“In my opinion, the greatest strength of the neuroscience program at Iowa is the combination of outstanding facilities and faculty members that are extremely dedicated to teaching.”
Neurobiology of learning and memory; auditory system and multisensory interactions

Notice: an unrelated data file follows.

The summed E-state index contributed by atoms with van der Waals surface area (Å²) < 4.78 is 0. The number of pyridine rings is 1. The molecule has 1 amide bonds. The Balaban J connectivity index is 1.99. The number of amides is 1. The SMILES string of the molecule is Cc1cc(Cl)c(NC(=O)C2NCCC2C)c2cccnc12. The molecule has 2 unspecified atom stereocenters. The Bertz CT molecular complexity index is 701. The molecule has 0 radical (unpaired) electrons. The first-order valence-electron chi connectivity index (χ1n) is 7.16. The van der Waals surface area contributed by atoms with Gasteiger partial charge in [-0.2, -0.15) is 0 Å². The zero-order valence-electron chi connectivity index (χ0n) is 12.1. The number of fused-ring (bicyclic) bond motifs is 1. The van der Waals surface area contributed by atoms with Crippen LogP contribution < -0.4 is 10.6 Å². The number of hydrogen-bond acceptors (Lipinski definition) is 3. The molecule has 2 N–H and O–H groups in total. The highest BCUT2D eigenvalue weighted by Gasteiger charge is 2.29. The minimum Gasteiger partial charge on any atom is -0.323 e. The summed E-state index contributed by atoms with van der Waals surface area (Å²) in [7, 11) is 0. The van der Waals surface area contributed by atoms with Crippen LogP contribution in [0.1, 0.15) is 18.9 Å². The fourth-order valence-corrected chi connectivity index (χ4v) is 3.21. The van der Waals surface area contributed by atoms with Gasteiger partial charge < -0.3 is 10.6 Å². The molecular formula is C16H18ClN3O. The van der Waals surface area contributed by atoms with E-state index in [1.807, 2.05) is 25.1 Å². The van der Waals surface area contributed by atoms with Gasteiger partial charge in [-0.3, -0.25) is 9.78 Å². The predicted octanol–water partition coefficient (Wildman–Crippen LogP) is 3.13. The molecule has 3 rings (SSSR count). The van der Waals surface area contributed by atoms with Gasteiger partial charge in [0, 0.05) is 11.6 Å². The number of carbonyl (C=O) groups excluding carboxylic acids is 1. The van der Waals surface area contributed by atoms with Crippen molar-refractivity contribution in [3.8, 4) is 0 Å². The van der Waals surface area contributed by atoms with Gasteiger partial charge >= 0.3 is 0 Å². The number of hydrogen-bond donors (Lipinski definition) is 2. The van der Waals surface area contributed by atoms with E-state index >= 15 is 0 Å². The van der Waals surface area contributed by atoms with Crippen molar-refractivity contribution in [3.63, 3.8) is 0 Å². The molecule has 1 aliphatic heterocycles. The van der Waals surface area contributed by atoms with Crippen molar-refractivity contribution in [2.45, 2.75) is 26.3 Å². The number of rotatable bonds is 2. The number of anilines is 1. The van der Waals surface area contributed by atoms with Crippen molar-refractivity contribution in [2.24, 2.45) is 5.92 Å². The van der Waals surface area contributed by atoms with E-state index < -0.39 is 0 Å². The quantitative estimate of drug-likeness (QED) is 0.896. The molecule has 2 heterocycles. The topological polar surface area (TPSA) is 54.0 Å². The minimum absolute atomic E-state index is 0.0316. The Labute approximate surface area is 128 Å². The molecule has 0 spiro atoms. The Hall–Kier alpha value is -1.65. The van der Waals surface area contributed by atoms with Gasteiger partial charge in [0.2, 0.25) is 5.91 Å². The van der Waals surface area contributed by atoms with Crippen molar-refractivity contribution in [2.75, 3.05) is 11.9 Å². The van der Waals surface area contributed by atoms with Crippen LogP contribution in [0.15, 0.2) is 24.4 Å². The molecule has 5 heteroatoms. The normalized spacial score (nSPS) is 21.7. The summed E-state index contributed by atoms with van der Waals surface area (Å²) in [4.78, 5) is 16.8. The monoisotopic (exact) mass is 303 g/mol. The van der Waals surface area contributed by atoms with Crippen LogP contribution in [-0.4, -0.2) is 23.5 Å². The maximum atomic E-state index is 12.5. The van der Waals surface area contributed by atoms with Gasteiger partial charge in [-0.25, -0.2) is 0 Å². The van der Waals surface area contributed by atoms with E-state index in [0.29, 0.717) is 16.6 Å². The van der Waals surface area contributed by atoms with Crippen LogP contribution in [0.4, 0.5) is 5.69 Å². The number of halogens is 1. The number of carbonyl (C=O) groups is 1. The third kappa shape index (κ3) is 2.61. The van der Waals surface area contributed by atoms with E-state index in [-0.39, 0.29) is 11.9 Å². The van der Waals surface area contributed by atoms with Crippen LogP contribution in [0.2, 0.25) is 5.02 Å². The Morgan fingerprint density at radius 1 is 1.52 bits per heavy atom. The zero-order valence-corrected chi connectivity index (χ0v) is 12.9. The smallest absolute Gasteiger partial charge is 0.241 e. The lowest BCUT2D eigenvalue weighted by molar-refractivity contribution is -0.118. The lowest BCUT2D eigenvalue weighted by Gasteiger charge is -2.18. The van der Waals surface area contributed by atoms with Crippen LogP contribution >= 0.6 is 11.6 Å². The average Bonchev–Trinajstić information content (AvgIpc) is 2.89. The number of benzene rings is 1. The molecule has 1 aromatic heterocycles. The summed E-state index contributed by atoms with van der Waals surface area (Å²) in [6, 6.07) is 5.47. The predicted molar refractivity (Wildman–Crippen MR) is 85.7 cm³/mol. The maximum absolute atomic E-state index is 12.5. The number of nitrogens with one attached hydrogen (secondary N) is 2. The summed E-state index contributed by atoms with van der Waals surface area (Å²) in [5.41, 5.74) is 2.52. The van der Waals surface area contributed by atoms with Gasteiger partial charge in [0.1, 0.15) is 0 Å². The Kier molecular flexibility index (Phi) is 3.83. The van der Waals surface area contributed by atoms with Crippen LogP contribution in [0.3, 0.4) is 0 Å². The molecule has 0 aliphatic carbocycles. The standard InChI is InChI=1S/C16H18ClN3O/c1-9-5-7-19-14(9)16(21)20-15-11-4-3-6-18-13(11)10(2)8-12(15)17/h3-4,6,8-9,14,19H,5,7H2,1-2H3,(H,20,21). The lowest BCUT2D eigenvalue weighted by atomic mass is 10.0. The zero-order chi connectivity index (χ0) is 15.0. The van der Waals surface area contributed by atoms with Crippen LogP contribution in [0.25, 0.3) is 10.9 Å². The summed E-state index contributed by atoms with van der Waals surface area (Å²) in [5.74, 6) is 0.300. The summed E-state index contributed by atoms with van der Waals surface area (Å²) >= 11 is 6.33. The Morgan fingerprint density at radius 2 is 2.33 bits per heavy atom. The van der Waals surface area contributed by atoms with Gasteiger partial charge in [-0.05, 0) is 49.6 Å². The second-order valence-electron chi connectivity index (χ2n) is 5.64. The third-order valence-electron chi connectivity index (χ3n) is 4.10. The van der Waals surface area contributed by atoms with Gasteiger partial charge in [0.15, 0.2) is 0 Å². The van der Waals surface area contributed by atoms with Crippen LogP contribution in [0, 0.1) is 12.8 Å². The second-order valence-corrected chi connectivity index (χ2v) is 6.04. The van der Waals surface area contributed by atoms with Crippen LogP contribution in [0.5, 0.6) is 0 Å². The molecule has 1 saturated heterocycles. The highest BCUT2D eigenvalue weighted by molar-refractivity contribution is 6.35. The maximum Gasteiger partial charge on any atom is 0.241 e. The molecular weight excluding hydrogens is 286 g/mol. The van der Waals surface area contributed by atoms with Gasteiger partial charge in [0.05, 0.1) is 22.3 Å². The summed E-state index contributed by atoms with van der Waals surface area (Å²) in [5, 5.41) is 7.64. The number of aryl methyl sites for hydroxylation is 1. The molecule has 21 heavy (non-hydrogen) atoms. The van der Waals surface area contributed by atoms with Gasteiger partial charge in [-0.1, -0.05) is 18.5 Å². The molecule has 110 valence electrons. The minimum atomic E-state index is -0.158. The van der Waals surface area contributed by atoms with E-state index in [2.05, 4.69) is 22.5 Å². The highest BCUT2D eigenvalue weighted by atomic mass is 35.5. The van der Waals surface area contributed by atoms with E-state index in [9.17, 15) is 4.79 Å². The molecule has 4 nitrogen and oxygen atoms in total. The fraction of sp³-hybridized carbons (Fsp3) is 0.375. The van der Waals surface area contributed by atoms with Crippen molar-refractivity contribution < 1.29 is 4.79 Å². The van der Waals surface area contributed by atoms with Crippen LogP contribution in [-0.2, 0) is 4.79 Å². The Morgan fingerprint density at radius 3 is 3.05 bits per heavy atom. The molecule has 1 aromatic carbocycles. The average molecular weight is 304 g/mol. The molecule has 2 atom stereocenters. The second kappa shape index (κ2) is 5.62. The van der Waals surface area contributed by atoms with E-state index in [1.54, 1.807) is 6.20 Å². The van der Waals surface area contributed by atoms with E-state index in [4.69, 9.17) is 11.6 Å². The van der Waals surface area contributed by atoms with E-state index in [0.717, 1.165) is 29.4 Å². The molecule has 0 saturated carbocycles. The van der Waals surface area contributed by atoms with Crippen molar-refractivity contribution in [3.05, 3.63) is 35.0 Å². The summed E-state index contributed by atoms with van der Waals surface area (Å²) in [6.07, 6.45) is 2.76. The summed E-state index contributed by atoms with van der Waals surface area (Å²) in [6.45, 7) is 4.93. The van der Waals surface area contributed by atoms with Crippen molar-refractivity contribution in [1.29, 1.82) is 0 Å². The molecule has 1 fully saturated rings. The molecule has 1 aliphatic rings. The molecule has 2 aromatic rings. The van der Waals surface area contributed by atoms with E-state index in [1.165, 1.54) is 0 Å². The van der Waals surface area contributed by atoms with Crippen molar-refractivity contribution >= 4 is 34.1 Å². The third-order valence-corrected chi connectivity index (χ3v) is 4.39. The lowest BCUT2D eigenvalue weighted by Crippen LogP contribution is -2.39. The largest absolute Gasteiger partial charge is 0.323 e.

The goal of our research is to understand how the central nervous system performs the complex functions underlying learning and memory by mapping metabolic and electrical activity within and between functional groups of cells. Is there one central learning circuit for sensory information or are there several circuits depending on the type of learning and/or the sensory modality? Our laboratory group is identifying the neural functional maps underlying various types of learning including delay nonmatching to sample (DNMS), classical and operant conditioning using auditory and visual stimuli. By using whole brain metabolic mapping techniques such as 2-deoxyglucose (2-DG) autoradiography and cytochrome oxidase (C.O.) histochemistry, the neural circuit differences between auditory versus visual stimuli, classical and operant conditioning, and acquisition vs. maintenance, of behavioral patterns using a variety of sensory cues are being delineated. The neural circuits that are identified with metabolic mapping techniques are then verified and refined in rodents and primates through permanent lesion and temporary inactivation studies as well as neuronal recording studies.